I hope that you had a blessed holiday as well. I hope you're finding time, energy and money enough for the presents you need to assemble this month, and that there's something in your life that makes you as happy.

NOW BACK TO WORK.

4 comments:

  1. Love this post, love holidays and love that you are happy and warm! You know how much I love me some Kingsolver... can I borrow when you are done? Is it rude to ask? I have been waiting for her to write something new. I love subbing for Karin when she is teaching Animal Dreams. Her kids never seem to understand my OVER-ENTHUSIASM for this book! Anyway, so glad that you had a nice 5 days off. We did too and now - back to the grind. :)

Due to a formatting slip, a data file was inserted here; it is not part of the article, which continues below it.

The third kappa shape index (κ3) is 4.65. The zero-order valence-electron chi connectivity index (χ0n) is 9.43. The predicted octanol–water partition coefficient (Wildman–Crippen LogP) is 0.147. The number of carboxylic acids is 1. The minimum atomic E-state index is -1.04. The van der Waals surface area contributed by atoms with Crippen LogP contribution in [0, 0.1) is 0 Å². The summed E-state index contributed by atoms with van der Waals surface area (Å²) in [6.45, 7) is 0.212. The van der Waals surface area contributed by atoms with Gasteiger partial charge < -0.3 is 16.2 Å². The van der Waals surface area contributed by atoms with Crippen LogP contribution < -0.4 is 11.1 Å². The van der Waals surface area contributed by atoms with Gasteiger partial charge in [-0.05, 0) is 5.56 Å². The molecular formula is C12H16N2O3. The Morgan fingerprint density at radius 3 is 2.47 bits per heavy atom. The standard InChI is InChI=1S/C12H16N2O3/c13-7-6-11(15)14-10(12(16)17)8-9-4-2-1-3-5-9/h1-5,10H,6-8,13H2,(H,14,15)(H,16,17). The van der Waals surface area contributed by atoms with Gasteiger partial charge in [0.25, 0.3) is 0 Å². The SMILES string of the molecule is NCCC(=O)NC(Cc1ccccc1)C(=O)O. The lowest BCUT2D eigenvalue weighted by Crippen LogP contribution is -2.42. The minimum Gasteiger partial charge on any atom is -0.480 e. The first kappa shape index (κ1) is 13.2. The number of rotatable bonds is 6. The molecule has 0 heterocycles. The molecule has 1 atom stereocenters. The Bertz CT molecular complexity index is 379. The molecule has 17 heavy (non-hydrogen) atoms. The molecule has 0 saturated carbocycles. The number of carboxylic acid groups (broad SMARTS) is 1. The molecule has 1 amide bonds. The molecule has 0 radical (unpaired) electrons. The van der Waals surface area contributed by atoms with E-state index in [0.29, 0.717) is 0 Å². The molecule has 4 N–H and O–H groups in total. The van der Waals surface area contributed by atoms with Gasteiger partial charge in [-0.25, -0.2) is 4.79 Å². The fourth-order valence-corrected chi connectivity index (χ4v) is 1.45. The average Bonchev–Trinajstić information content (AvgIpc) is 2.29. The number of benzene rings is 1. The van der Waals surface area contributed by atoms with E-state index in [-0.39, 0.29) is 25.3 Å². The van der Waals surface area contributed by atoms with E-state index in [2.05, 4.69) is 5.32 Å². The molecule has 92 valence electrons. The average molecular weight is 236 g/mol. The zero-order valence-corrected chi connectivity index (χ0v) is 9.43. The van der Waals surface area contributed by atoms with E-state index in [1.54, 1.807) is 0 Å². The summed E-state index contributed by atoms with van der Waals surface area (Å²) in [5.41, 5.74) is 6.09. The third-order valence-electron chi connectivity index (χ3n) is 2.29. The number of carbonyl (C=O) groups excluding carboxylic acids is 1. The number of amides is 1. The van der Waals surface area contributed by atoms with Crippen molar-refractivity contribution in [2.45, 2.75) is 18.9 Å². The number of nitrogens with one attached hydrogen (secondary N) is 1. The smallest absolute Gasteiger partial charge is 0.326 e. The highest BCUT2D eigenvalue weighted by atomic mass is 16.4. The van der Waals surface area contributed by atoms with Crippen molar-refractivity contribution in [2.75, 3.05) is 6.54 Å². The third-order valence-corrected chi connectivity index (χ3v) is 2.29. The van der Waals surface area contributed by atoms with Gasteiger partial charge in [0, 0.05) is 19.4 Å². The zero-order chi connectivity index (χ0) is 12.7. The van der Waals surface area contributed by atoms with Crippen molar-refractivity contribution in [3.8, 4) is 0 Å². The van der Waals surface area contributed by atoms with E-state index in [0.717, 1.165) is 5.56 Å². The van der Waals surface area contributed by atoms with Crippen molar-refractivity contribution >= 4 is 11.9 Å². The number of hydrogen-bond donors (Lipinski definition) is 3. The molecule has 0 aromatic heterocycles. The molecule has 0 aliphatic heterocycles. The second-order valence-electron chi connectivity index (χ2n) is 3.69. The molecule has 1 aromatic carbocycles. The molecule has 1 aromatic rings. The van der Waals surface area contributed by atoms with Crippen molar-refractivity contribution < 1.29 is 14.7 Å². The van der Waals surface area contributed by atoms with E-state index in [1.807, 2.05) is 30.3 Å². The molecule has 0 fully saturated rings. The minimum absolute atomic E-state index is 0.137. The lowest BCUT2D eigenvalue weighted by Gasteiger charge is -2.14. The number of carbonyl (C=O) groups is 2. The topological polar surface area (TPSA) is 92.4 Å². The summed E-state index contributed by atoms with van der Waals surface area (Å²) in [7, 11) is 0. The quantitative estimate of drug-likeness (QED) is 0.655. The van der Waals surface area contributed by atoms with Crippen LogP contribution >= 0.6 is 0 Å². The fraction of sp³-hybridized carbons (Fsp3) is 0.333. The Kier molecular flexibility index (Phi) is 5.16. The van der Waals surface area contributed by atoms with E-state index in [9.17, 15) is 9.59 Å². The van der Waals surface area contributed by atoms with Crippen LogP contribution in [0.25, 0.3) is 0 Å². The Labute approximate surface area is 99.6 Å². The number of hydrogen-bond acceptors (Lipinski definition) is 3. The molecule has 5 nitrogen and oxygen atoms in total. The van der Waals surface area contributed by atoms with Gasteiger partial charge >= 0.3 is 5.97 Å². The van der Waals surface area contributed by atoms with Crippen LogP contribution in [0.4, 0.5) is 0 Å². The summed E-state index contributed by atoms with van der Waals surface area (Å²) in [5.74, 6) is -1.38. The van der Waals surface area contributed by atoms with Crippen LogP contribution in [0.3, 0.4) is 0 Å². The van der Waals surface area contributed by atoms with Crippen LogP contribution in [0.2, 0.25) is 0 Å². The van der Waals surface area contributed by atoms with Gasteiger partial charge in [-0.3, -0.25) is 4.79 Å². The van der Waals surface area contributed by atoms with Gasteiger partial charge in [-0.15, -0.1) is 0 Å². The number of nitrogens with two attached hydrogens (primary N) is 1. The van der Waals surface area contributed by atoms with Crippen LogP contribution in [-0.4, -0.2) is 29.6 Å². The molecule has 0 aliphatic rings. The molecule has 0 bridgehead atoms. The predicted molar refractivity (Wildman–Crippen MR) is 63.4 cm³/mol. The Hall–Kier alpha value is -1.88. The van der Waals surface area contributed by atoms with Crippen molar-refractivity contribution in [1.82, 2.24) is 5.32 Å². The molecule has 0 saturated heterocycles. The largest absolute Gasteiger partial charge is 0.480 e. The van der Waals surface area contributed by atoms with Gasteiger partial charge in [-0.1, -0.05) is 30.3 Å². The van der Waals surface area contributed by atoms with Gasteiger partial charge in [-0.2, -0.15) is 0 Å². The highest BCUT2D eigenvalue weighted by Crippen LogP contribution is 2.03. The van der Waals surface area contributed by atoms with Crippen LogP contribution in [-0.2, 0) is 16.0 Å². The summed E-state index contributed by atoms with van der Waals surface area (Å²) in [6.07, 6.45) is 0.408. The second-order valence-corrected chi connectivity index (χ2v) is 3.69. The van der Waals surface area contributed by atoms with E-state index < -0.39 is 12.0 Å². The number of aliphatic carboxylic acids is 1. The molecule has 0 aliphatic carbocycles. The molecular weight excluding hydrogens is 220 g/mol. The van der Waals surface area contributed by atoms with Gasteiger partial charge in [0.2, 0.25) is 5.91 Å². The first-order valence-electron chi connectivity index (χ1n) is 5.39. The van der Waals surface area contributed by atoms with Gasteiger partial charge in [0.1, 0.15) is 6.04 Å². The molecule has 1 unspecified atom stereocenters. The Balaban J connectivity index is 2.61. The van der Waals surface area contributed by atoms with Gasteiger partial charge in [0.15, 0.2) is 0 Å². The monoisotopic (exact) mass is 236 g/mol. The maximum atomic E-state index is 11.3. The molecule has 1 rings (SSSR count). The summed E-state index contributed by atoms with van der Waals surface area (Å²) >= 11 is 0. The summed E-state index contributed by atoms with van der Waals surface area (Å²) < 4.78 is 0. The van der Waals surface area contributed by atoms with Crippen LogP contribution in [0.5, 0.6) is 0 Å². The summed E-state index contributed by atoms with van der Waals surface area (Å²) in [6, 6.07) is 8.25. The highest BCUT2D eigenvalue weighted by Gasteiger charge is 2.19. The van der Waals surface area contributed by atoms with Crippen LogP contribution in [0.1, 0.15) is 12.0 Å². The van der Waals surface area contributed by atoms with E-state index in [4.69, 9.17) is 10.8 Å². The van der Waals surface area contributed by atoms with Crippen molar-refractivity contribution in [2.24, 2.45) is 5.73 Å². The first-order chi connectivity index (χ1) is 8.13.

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  2. Of course you can borrow it! No problem. :)

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  3. Girl, you have a really full life right now. Not starting NaNoWriMo is not a fail for you, it's your first try.

    Me on the other hand, sure it's my first time but I have a rather empty boring life right now and should have been able to hammer out 50,000 words no problems. Big time FAIL on my part. Oh well, there is always next year I guess. :-)

    Glad to see you are enjoying the book. Any advice for someone who used to take ballet and would like to get back into even though it's like 10 years later?

    Right now I'm thinking pilates certification is the closet I can get without being in a kiddie class!

    :-)

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  4. Glad you had a good Thanksgiving! And that's so fun that you started the new book, it was such a sweet gift!
    That's a great idea - the no latte rule. I bet it will help save $$.
    And hey buying coffee is what friends are for in times like these!
    Have a great Monday! Hope school is out of control after the break!